The most recognized icon, and most intriguing metaphor the world has arguably ever known is the cross. We find images and references to the cross everywhere… on our clothes, jewelry, bumpers, logos, within places of public and religious gatherings. The ubiquity of the cross is good, and it may be bad, for the very commonality of the cross may obscure its original, and brutal meaning: An icon of tortuous power used to suppress any and all resistance to the empire.
The Romans weren’t the first to use crucifixions, but they perfected its use. They killed thousands, tens of thousands, and depending on whom you read, hundreds of thousands of men, women, boys and girls in gaudy and violent demonstrations of power throughout their territories. By way of the cross (and sword, spear, chariot, and horse) peace was maintained all throughout the ancient near east. Pax Romana is the Latin term for the peace of Rome. It was, as the peace of an empire always goes, a particularly unsettling kind of peace, because it was peace gained only through violence.
The way the Romans, and other empires, used the cross would be powerful enough to cause it to be one of the world’s most notable icons, but the real reason the cross winds up being so powerful is because of Jesus. Interestingly, ironically, and tragically Christ used the cross too. While the Pax Romana virus was sweeping the world, a certain anti-virus was introduced known as Pax Christus. That is, the peace of Christ. Both Rome and Christ used the cross, but, of course, they were used in completely different ways.
With Rome, the cross is used to subjugate.
With Christ, the cross is used to serve.
With Rome, the cross is used to dominate.
With Christ, the cross is used to deliver.
With Rome, the cross is used to coerce from the outside-in.
With Christ, the cross is used to transform from the inside-out.
With Rome, the cross is used in malevolent anger.
With Christ, the cross is used in magnanimous grace
With Rome, the cross is used vengeful retribution.
With Christ, the cross is used in saving restoration.
With Rome, the cross is used to let everybody know who's out.
With Christ, the cross is used to let us all know everybody's in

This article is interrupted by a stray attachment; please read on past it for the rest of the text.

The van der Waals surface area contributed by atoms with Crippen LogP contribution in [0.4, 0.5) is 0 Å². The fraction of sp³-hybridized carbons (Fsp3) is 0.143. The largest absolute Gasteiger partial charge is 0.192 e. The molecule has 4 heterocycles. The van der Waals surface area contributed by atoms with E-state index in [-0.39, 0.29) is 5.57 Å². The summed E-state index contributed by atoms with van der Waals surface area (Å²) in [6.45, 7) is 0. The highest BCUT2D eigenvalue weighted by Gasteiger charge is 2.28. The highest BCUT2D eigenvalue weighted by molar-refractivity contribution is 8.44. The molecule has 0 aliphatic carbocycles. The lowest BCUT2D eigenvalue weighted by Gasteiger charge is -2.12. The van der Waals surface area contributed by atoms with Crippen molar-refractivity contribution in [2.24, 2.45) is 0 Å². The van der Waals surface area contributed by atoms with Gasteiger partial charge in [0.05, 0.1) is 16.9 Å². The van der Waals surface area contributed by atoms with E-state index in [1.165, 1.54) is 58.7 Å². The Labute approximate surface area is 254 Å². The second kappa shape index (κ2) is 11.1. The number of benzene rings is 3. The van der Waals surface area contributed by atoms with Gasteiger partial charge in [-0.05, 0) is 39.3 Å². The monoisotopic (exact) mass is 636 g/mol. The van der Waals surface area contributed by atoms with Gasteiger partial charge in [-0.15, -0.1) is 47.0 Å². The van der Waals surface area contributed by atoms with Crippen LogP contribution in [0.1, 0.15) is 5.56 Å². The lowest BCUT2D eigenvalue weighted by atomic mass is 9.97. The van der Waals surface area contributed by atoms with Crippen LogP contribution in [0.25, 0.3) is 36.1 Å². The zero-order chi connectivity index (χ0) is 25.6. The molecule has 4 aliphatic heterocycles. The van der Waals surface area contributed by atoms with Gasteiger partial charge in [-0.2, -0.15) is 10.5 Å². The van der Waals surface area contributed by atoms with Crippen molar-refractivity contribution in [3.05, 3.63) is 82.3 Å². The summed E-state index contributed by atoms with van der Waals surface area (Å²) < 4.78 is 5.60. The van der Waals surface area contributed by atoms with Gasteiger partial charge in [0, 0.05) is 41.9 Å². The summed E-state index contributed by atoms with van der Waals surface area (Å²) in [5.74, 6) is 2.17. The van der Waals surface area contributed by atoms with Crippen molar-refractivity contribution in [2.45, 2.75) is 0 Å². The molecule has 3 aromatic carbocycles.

With Rome, the cross is two inanimate pieces of lumber.
With Christ, the cross is the Tree of Life.
With Rome, the cross is used to mete out violence
With Christ, the cross is used to absorb violence.
We see, in the contrast between Rome and Jesus, that in the end, there are only two things you can do with the cross: You can use it, or you can be used by it.
The question is: how are you using the cross?
We might respond by saying, well, we have never crucified anyone, nor have we ever painted a cross on the side of our chariot and run anyone over. No, we probably haven’t. But, who of us, in our right mind, would say, I have never fallen victim to the temptation of using the practices and rituals of my own people group, to exclude others from my circle? Who of us could honestly say, I never deny anyone access to my circle based on clique, tribe, family, community, ethnicity, social standing, nationality, etc…? None. We have all fallen short of God’s radical inclusiveness. The truth is, we have all used the cross. It is the symbol of our failure.
However, it is also the symbol of our greatest victory! Because, there on the cross, Jesus absorbs our sin, our wrong-doing, our proclivity to exclude and scapegoat. God was willing, on the cross, to lay the sins of the world on his Son’s shoulders. Jesus entered into death only to defeat death from the inside out. The cross, in other words, isn’t just the way to death, it is also the way to life! And now we arrive at the real reason the cross is the most intriguing and powerful symbol the world has ever known. It’s not just because it was a symbol of the brutal power of man, or the failure of man, or the death of the Son of God. The real reason the cross stands above all else is that in, addition to the aforementioned things, it is also paradoxically, a symbol of life.
For the message of the cross is foolishness to those who are perishing, but to us who are being saved, it is the power of God. –The Apostle Paul